LIFE AND LETTERS OF JOSEPH HARDY NEESIMA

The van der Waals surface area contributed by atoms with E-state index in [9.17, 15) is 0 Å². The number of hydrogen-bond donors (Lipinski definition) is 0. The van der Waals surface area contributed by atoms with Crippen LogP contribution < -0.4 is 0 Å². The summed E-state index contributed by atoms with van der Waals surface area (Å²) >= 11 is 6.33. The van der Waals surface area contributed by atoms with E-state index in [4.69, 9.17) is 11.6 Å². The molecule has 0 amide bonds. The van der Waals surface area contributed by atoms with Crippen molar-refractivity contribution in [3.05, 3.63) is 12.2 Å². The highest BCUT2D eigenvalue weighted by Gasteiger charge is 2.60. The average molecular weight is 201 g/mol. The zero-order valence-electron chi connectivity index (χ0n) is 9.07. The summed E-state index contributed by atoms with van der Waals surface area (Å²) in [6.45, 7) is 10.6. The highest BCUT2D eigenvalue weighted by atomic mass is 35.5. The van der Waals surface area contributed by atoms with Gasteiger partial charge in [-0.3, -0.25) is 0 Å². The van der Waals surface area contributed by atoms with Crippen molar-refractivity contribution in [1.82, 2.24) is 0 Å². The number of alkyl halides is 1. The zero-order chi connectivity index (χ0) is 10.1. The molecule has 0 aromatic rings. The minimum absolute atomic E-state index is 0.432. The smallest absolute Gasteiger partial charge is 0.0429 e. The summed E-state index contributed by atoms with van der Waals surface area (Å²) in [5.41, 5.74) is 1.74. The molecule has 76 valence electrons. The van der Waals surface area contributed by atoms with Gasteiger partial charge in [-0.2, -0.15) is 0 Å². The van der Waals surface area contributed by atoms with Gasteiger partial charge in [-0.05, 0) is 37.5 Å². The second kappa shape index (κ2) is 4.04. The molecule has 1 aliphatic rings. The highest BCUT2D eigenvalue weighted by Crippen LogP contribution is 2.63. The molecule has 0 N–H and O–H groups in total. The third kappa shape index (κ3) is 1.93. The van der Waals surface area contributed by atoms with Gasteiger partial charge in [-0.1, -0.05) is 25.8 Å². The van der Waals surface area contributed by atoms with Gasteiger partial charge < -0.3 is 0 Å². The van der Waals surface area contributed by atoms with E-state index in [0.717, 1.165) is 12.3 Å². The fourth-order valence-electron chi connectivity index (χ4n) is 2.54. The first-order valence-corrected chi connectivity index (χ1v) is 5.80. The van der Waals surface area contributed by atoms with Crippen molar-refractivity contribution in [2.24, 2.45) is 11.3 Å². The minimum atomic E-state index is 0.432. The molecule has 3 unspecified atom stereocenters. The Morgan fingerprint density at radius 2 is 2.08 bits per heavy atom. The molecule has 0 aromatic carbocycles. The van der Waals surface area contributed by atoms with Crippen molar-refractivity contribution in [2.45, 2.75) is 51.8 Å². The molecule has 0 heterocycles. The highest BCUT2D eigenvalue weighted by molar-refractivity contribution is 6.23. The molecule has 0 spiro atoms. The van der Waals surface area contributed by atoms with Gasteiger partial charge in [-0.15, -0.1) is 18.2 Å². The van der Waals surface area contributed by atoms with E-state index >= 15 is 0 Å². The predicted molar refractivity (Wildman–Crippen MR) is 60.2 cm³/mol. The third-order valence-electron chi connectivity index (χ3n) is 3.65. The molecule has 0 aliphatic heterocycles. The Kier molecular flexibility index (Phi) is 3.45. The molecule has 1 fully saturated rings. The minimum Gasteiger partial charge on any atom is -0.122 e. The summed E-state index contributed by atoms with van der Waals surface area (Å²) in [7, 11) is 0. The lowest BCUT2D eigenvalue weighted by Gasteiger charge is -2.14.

134 SEMINARY COURSE A1' ANDOVER. He has thus far stopped at the hotels. He told me also he does not care for t;eeing the grand style of American living, but the true national character. It is too much to ask you to accommodate Mr. Tanaka and your humble servant during our stay in Boston. If you could do it without causing you much inconvenience I am sure it will do him a great good. I have been telling him what you have done for me these seven years, since I bega.n to room with him at the hotel. He is quite anxious to sec you. I will leave the matter in your hands entirely. Please do it as you please and think the best to satisfy his wants. I think Mr. Tanaka is sharp enough to see the true pride and glory of America. I believe that I have forgotten tQ inform you that I was requested by Mr. Mori to be present when Mr. Northrop had his first interview with the embassy. Mr. Mori asked many questions to Mr. Northrop concerning the national and universal education, for the embassy, and I took notes of Mr. Northrop's plain and practical talking. Although I have not had much interview with the whole embassy, yet I am very well acquainted with Mr. Kido, who is the ablest man among them and the great friend of the universal education. I have seen him very often and told him my humble opinion concerning the national education. I told him it ought to be based on virtue. I am now at the hotel with Mr. Tanaka and have splendid opportunity to talk with him on the subject of t>'ue edution, i. e., the education of Soul. He was deeply impressed with my hmnble opinion a few nights ago and told me that all religions should be free, and the Bible should be studied by each student, not as a text-book, but a virtuous food. He could not yet see or say 6piritual food.